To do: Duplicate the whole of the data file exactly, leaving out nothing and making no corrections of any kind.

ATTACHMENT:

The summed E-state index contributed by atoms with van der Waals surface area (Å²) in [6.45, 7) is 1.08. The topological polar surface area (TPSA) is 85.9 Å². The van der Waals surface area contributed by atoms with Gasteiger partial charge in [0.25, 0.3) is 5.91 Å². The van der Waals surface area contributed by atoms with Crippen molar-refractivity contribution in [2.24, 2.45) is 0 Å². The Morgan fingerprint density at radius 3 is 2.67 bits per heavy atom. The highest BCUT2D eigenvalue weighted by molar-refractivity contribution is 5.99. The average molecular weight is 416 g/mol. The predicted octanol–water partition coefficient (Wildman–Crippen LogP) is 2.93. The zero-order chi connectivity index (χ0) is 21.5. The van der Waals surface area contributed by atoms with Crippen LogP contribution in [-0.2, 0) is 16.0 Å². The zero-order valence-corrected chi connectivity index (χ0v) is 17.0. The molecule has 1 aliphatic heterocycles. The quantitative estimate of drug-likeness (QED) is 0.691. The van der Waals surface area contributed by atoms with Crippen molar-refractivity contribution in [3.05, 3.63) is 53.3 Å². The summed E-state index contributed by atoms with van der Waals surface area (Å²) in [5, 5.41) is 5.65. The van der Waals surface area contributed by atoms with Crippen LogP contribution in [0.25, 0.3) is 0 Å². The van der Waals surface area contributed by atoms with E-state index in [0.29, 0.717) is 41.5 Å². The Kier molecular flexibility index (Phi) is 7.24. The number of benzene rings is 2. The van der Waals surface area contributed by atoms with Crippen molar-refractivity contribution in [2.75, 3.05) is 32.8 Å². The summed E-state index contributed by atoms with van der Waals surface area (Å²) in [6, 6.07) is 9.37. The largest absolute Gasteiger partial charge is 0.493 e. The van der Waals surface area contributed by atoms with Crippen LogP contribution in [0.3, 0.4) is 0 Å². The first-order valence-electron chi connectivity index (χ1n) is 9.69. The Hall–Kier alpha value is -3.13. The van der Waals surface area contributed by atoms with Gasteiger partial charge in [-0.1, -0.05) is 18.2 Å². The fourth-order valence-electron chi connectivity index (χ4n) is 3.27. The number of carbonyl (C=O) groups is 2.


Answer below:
The summed E-state index contributed by atoms with van der Waals surface area (Å²) in [6.45, 7) is 1.08. The topological polar surface area (TPSA) is 85.9 Å². The van der Waals surface area contributed by atoms with Gasteiger partial charge in [0.25, 0.3) is 5.91 Å². The van der Waals surface area contributed by atoms with Crippen molar-refractivity contribution in [2.24, 2.45) is 0 Å². The Morgan fingerprint density at radius 3 is 2.67 bits per heavy atom. The highest BCUT2D eigenvalue weighted by molar-refractivity contribution is 5.99. The average molecular weight is 416 g/mol. The predicted octanol–water partition coefficient (Wildman–Crippen LogP) is 2.93. The zero-order chi connectivity index (χ0) is 21.5. The van der Waals surface area contributed by atoms with Crippen LogP contribution in [-0.2, 0) is 16.0 Å². The zero-order valence-corrected chi connectivity index (χ0v) is 17.0. The molecule has 1 aliphatic heterocycles. The quantitative estimate of drug-likeness (QED) is 0.691. The van der Waals surface area contributed by atoms with Crippen molar-refractivity contribution in [3.05, 3.63) is 53.3 Å². The summed E-state index contributed by atoms with van der Waals surface area (Å²) in [5, 5.41) is 5.65. The van der Waals surface area contributed by atoms with Crippen LogP contribution in [0.25, 0.3) is 0 Å². The van der Waals surface area contributed by atoms with E-state index in [0.29, 0.717) is 41.5 Å². The Kier molecular flexibility index (Phi) is 7.24. The number of benzene rings is 2. The van der Waals surface area contributed by atoms with Crippen molar-refractivity contribution in [2.75, 3.05) is 32.8 Å². The summed E-state index contributed by atoms with van der Waals surface area (Å²) in [6, 6.07) is 9.37. The largest absolute Gasteiger partial charge is 0.493 e. The van der Waals surface area contributed by atoms with Crippen LogP contribution in [0.3, 0.4) is 0 Å². The first-order valence-electron chi connectivity index (χ1n) is 9.69. The Hall–Kier alpha value is -3.13. The van der Waals surface area contributed by atoms with Gasteiger partial charge in [-0.1, -0.05) is 18.2 Å². The fourth-order valence-electron chi connectivity index (χ4n) is 3.27. The number of carbonyl (C=O) groups is 2.